RE: Pattern recognition

From: Ben Goertzel (
Date: Mon Oct 06 2003 - 20:07:27 MDT

Ambiguity exists in natural language because natural language involves
*lossy* compression of thoughts and percepts. Lossy compression is
necessary because to communicate our thoughts and percepts in detail would
take waaaaay too much time and effort, given practical realities.

Precise, unambiguous language exists: it's called formal logic. Formulating
thoughts and percepts in such terms may be valuable, but is extremely
difficult and time-consuming. The Mizar project ( shows that
formulating even *mathematics* in purely unambiguous terms is surprisingly
difficult (though quite possible).

The ambiguities of natural language are haphazard in their particularities,
but in overall design they are well-tuned to provide lossy compression
within error bounds found useful in everyday human life.

-- Ben G

-----Original Message-----
From: []On Behalf Of Perry E.
Sent: Monday, October 06, 2003 9:26 PM
Subject: Re: Pattern recognition

Robin Lee Powell <> writes:
> On Mon, Oct 06, 2003 at 07:46:07PM -0400, wrote:
> >
> Wrong;
> > A language that conveyed all information unambiguously, say Ferrer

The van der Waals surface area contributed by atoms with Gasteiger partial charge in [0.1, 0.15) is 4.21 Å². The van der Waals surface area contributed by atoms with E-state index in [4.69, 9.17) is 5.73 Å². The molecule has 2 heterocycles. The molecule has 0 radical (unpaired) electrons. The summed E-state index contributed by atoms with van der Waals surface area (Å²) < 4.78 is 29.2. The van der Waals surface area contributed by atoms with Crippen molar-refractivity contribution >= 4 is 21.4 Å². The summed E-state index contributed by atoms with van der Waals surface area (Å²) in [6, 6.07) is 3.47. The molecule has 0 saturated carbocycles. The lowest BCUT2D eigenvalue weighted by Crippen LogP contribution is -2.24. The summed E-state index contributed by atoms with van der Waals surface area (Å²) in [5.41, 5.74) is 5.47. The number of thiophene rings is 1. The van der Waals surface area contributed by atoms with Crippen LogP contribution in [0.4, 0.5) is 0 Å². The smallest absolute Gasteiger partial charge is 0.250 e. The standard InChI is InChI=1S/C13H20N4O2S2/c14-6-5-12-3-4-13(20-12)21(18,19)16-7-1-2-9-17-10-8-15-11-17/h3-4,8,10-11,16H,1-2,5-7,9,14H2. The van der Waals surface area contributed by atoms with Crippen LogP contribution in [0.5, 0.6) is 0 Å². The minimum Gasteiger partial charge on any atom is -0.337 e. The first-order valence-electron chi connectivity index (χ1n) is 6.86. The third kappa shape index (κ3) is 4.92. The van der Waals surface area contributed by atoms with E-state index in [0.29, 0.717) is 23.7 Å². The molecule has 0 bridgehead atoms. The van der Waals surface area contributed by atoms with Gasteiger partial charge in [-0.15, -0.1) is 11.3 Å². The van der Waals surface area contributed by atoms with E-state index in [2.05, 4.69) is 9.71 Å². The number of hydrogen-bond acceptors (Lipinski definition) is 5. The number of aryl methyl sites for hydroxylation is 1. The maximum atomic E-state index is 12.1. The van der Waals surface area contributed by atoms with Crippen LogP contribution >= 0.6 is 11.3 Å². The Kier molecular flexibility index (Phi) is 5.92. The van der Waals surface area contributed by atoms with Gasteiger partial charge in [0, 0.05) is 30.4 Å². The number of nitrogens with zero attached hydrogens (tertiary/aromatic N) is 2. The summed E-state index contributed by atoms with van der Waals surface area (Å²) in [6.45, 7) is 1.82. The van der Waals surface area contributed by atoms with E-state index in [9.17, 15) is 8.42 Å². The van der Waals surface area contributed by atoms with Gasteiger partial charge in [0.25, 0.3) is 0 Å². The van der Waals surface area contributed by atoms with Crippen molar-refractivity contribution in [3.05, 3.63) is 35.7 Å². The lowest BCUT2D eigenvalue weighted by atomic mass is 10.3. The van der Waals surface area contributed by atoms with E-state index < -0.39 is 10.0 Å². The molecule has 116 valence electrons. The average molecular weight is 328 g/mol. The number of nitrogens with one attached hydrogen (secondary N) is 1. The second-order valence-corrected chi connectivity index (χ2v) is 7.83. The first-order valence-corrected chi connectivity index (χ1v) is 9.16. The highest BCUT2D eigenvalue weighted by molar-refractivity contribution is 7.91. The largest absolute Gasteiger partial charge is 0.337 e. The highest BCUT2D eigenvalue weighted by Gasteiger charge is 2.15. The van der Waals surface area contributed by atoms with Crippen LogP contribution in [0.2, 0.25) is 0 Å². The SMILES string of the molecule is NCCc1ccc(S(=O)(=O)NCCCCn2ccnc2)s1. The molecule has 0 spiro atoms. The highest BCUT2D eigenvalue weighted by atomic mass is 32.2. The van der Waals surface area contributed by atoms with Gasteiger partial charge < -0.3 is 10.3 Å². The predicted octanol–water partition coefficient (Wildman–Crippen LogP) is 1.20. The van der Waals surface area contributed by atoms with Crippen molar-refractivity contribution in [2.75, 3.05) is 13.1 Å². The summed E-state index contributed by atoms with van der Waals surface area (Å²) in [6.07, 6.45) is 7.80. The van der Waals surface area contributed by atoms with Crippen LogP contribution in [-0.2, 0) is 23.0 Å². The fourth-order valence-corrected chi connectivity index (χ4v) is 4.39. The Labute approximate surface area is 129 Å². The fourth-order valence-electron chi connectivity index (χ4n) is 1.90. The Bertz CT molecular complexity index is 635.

> > i Cancho and Sol?, would have a separate word for every thing,
> > concept or action it referred to. Such a language would be
> > formidably complicated for the speaker: the green of grass, for
> > example, would be represented by a totally different word to the
> > green of sea, an emerald or an oak leaf.
> That is so mind-numbingly asinine I feel no need to read the rest.

Is it? There are human languages which have different color
distinctions in them than English does. It is also unclear where
certain distinctions should be drawn. What is a book vs. a magazine,
at the edge? (If you subscribe to "Granta", this is a quarterly
question in one's mind.)

Anyway, I strongly doubt it is possible to produce a language without


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